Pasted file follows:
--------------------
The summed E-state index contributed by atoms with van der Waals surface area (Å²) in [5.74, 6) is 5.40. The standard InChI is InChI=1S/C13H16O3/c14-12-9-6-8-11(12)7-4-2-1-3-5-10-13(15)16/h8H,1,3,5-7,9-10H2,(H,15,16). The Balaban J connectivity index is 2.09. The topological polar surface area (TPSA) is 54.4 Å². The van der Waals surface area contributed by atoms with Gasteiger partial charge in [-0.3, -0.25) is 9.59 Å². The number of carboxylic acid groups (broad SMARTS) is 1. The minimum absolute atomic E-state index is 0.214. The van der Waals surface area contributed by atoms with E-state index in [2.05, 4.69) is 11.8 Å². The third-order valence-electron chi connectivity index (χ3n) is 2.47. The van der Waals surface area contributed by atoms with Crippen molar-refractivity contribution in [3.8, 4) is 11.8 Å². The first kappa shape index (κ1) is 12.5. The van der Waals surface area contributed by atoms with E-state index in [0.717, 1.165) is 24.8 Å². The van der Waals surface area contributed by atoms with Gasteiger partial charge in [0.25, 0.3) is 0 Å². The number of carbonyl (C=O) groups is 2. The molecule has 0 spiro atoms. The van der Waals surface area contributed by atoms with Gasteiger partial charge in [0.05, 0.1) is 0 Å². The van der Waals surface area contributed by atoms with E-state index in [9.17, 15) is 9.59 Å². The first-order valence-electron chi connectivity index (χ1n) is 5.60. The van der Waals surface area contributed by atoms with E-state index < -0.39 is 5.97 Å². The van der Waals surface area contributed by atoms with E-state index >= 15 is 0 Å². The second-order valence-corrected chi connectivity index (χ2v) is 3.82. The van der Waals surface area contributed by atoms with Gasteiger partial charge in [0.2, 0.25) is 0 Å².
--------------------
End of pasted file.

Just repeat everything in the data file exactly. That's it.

The summed E-state index contributed by atoms with van der Waals surface area (Å²) in [5.74, 6) is 5.40. The standard InChI is InChI=1S/C13H16O3/c14-12-9-6-8-11(12)7-4-2-1-3-5-10-13(15)16/h8H,1,3,5-7,9-10H2,(H,15,16). The Balaban J connectivity index is 2.09. The topological polar surface area (TPSA) is 54.4 Å². The van der Waals surface area contributed by atoms with Gasteiger partial charge in [-0.3, -0.25) is 9.59 Å². The number of carboxylic acid groups (broad SMARTS) is 1. The minimum absolute atomic E-state index is 0.214. The van der Waals surface area contributed by atoms with E-state index in [2.05, 4.69) is 11.8 Å². The third-order valence-electron chi connectivity index (χ3n) is 2.47. The van der Waals surface area contributed by atoms with Crippen molar-refractivity contribution in [3.8, 4) is 11.8 Å². The first kappa shape index (κ1) is 12.5. The van der Waals surface area contributed by atoms with E-state index in [0.717, 1.165) is 24.8 Å². The van der Waals surface area contributed by atoms with Gasteiger partial charge in [0.25, 0.3) is 0 Å². The number of carbonyl (C=O) groups is 2. The molecule has 0 spiro atoms. The van der Waals surface area contributed by atoms with Gasteiger partial charge in [0.05, 0.1) is 0 Å². The van der Waals surface area contributed by atoms with E-state index in [9.17, 15) is 9.59 Å². The first-order valence-electron chi connectivity index (χ1n) is 5.60. The van der Waals surface area contributed by atoms with E-state index < -0.39 is 5.97 Å². The van der Waals surface area contributed by atoms with E-state index >= 15 is 0 Å². The second-order valence-corrected chi connectivity index (χ2v) is 3.82. The van der Waals surface area contributed by atoms with Gasteiger partial charge in [0.2, 0.25) is 0 Å².